A bankruptcy filing typically puts a temporary halt on a company’s creditors, including on lawsuits. The major issue in this case was that even though Purdue had filed for bankruptcy, the Sacklers, as individuals, had not. As a result, plaintiffs who fought the plan contended, the Sacklers should not receive the benefit of their company’s liability protection.
The Sacklers stepped down from Purdue’s board of directors in 2018 and have had no direct involvement in the company since then.
Judge Eunice C. Lee of the United States Court of Appeals for the Second Circuit, who wrote Tuesday’s opinion for a three-judge panel, found that the bankruptcy code permits corporate owners who haven’t filed for personal bankruptcy to receive liability protection under certain circumstances.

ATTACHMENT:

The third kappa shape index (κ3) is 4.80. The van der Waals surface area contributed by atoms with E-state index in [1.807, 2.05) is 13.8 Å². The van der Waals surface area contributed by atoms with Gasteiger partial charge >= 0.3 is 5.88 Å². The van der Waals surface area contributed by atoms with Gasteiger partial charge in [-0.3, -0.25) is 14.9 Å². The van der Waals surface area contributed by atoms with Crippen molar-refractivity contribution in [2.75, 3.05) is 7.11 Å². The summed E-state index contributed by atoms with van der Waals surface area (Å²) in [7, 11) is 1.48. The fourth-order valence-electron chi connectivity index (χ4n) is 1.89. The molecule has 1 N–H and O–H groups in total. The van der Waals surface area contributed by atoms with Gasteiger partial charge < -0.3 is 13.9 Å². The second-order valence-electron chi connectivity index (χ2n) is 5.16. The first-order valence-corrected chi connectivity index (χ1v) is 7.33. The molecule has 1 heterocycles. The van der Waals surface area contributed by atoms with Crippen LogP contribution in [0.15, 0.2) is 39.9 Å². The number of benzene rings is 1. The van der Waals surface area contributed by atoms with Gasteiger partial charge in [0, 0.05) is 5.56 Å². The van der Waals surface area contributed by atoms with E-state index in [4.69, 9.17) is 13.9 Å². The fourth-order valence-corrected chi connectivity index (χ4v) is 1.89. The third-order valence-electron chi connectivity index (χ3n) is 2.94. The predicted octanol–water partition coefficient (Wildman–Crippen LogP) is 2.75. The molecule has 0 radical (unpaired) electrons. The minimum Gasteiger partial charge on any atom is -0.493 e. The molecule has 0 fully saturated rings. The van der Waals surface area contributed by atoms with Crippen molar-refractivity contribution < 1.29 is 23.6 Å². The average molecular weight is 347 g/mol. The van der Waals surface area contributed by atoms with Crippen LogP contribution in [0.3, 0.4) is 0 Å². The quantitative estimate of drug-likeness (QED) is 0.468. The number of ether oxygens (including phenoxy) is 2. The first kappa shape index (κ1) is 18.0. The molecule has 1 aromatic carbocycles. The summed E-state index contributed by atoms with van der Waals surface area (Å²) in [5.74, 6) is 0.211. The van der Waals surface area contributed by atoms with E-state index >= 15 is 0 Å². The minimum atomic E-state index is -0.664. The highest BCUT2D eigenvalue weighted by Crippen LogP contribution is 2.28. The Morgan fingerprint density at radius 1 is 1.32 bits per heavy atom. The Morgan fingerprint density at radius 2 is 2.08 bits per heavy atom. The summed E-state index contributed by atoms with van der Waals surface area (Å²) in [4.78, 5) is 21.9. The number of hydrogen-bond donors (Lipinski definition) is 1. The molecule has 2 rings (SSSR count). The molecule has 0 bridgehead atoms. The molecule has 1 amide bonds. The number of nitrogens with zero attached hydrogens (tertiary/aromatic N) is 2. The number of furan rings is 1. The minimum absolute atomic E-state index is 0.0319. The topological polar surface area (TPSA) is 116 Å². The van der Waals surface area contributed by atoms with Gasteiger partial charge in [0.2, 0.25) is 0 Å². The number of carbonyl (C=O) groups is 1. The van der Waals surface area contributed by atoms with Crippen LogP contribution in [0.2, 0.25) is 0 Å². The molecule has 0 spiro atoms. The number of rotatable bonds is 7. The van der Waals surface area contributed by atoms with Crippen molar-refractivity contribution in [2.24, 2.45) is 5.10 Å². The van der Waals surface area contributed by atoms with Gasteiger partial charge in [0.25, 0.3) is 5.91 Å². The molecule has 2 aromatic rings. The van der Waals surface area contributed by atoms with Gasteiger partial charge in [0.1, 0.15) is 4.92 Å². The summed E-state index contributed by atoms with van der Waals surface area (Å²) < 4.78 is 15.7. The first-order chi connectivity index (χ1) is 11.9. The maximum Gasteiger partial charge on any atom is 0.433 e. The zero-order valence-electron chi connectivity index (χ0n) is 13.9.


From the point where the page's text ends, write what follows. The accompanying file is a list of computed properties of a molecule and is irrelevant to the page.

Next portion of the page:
“Bankruptcy is inherently a creature of competing interests, compromises, and less than perfect outcomes,” she wrote. “Because of these defining characteristics, total satisfaction of all that is owed — whether in money or in justice — rarely occurs.”
Quoting from a bankruptcy ruling in a 2019 case that did not involve Purdue, Judge Lee also stressed that the releases granted to the Sacklers “‘are not a merit badge that somebody gets in return for making a positive contribution to a restructuring,’ nor are they ‘a participation trophy’ or a ‘gold star for doing a good job.’”